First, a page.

C.S. Lewis (1898-1963) became the world's most famous spokesman for Christianity by the 1950s. Born into a Protestant family in Belfast, his mother was a mathematician and his father was a lawyer. Lewis began writing books on Christian apologetics after converting to Christianity in 1931. A professor of medieval literature at Cambridge University, Lewis divided his time between working as an English professor and writing fiction and apologetics. He became world famous for his Narnia fiction series, which he began writing in the early 1950s.
Human Free Will
Lewis believed in the doctrine of human free will. In his book “The Problem of Pain,” Lewis argued that God allows suffering in the world in order to ensure human free will. He argued that true love and goodness are impossible without free will. Toward the end of his life, Lewis wrote the book “A Grief Observed” to explore the meaning of his own suffering after his wife died of cancer.
Lewis stayed with the traditional Christian belief that Christ was fully God and fully human during his life on earth. In his book “Mere Christianity,” C.S. Lewis referred to Christ as “the Man who was God.” In the same book, he affirmed his belief in the virgin birth of Christ. Lewis's most famous depiction of Christ's death and resurrection was in his children's fiction book “The Lion, the Witch and the Wardrobe,” wherein the character Aslan is killed and then comes back to life again.
Lewis differentiated between unconditional divine love and the lower forms of love. In his book “The Four Loves,” Lewis argued that divine love is the only form that enables a person to love without regard to self-interest. He believed that divine love was supernaturally implanted into humans by God, a phenomenon Lewis calls “the moral law.” According to a PBS biographical essay on Lewis, he believed that the Christian definition of love was what differentiated it most from alternative religions.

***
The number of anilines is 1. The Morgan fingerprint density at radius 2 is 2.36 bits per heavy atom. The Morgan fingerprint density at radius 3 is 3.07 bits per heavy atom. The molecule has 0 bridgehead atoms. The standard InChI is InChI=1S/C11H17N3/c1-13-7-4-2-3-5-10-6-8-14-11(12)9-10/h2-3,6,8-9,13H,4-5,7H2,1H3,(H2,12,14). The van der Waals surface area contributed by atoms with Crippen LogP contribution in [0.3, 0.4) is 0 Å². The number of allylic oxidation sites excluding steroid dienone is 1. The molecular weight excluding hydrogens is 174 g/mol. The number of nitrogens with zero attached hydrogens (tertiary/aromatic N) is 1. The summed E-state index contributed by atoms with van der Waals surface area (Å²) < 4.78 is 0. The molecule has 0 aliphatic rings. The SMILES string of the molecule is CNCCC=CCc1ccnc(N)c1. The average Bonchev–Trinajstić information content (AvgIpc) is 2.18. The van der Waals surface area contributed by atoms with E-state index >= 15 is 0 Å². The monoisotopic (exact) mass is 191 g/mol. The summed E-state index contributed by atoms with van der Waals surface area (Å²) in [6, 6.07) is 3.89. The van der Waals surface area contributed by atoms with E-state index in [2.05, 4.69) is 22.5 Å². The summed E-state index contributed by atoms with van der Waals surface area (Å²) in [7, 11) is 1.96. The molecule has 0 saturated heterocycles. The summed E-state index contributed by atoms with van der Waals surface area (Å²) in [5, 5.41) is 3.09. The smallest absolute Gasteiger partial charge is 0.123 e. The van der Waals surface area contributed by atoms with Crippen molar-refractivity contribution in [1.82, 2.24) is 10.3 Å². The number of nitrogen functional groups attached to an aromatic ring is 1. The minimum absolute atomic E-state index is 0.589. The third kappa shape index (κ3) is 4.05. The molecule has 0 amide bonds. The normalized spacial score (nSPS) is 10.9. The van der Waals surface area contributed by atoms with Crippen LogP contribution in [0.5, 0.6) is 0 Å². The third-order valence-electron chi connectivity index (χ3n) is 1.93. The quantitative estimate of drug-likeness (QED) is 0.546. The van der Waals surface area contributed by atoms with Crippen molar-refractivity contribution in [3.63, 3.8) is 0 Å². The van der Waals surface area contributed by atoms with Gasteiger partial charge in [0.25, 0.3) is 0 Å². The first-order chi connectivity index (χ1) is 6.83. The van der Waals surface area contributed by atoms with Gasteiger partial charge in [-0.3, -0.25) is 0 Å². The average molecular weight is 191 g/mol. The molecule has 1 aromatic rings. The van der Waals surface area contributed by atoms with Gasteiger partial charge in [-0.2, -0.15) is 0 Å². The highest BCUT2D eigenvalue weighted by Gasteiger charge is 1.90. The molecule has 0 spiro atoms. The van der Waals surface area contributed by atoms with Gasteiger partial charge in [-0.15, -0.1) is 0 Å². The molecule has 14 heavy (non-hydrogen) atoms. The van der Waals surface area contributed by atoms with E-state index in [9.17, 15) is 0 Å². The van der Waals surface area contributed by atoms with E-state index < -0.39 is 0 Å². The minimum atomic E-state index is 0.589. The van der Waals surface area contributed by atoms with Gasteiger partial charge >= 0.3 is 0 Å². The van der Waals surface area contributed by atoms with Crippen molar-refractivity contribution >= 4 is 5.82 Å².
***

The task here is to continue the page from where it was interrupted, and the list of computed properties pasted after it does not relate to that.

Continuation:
One of Lewis's most famous religious arguments is known as the “trilemma.” It is a response to those who believe Jesus was a great moral teacher but not a deity. Lewis argued that since Jesus most definitely claimed to be God, he is either truly the Son of God or a sinister liar or a lunatic. But he is certainly not a non-deity who was a good moral teacher, said Lewis. He wrote about the trilemma in his book “Mere Christianity.”
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